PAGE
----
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Canada & Latin America


NEWS FLASH! There are some parties where Canadians are not welcome. There are some places where it’s not a good idea to show up with a Canadian flag sewn on to your backpack. There are some people who don’t like us because of the things we do and the company we keep.

Barely mentioned in the corporate media, in mid-December, leaders from 33 Latin American and Caribbean nations met for a two-day ‘mega summit’ to discuss regional economic and political integration. Unlike meetings of the Organization of American States, Cuba was invited to this summit. But, notes Venezuelanalysis.com, "the United States and Canada were notably not invited to the summit convened by Brazilian President Luis Inacio Lula da Silva, which to [Venezuelan president Hugo] Chavez signified ‘the start of a new era… the United States doesn’t rule here anymore.’"

So, why wasn’t Canada invited? Canadians presume we are popular everywhere. According to surveys, a higher percentage of us think Canada has a good reputation around the world than citizens of any other country. It’s our southern cousins, the Americans, the neighborhood bully, who many in the world don’t like.

But, the truth is Ottawa’s relationship to the rest of the Americas is more like Washington’s than Managua’s, Montevideo’s or even Brasilia’s. Canada’s relationship to the hemisphere is defined by support for Washington’s bullying, not as a country bullied by Washington.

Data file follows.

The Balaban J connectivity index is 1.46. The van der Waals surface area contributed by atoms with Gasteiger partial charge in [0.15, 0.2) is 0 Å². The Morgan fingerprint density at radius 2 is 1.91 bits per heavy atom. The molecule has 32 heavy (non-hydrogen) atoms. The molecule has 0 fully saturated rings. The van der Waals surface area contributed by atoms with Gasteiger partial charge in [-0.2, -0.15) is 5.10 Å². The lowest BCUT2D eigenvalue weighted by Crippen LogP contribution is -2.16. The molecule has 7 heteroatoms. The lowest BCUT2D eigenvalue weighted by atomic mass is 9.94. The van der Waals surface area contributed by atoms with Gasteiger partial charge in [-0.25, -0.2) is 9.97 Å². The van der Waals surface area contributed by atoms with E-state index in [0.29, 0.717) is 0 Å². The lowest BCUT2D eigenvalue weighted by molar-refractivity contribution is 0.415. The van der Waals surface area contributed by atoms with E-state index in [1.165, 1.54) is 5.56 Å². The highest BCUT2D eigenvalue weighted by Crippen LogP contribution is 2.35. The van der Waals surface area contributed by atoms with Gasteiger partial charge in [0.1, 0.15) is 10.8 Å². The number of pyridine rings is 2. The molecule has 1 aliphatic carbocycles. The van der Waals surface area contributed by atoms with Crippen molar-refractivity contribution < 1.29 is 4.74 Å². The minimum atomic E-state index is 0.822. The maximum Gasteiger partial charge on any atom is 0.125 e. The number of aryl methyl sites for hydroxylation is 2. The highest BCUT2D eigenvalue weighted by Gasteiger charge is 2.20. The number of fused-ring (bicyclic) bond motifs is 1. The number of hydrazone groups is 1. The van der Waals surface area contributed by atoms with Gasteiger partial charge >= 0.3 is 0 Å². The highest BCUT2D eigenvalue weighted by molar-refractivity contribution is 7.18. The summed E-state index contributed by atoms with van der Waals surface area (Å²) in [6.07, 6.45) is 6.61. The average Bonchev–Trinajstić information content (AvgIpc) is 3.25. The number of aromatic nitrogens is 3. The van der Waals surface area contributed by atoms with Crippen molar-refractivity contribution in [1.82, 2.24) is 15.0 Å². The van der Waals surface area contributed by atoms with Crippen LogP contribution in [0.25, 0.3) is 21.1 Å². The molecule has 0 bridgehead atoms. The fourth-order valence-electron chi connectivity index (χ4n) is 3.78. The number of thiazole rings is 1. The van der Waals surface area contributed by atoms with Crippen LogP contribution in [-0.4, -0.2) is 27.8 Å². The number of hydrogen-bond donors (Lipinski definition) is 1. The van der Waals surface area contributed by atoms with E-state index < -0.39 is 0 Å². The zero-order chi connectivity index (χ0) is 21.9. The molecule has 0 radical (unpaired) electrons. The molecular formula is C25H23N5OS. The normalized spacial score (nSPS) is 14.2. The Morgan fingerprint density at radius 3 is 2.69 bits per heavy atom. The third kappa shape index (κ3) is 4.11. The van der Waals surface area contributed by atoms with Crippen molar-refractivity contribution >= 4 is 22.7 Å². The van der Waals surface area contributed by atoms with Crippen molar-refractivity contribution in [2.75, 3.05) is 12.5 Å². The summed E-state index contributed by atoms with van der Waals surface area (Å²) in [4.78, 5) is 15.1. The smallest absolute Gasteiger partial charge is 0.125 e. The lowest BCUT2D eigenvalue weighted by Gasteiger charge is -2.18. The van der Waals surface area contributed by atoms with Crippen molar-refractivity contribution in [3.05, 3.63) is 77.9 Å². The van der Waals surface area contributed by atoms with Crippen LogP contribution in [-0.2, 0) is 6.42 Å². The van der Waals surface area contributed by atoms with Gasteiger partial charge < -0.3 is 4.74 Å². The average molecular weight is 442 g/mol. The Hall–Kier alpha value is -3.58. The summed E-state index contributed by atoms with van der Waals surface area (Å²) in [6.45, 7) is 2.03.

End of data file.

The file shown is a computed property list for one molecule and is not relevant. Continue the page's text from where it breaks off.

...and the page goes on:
Too often neglected from progressive discussion, Canadian corporations have long been major players across Latin America and the Caribbean. Much to the chagrin of Caribbean nationalists, for instance, Canadian corporations dominated banking in the English Caribbean for a hundred years, as well as in Cuba from 1902 to 1940s, in the Dominican Republic from the 1920s to the 1960s and in Haiti during the 1960s and 1970s.

During the first half of the 20th century, Toronto-based Brazilian Traction (or Brascan) dominated the Brazilian economy. At its high point in the 1940s, the company employed nearly 50,000 Brazilians. Possibly the biggest firm in Latin America by the end of the 1950s, Brascan was commonly known as the "the Canadian octopus" since its tentacles reached into so many areas of Brazil’s economy. The company was also notorious for undermining Brazilian business initiatives, spying on its workers and leftist politicians and assisting the 1964 coup against President Joao Goulart.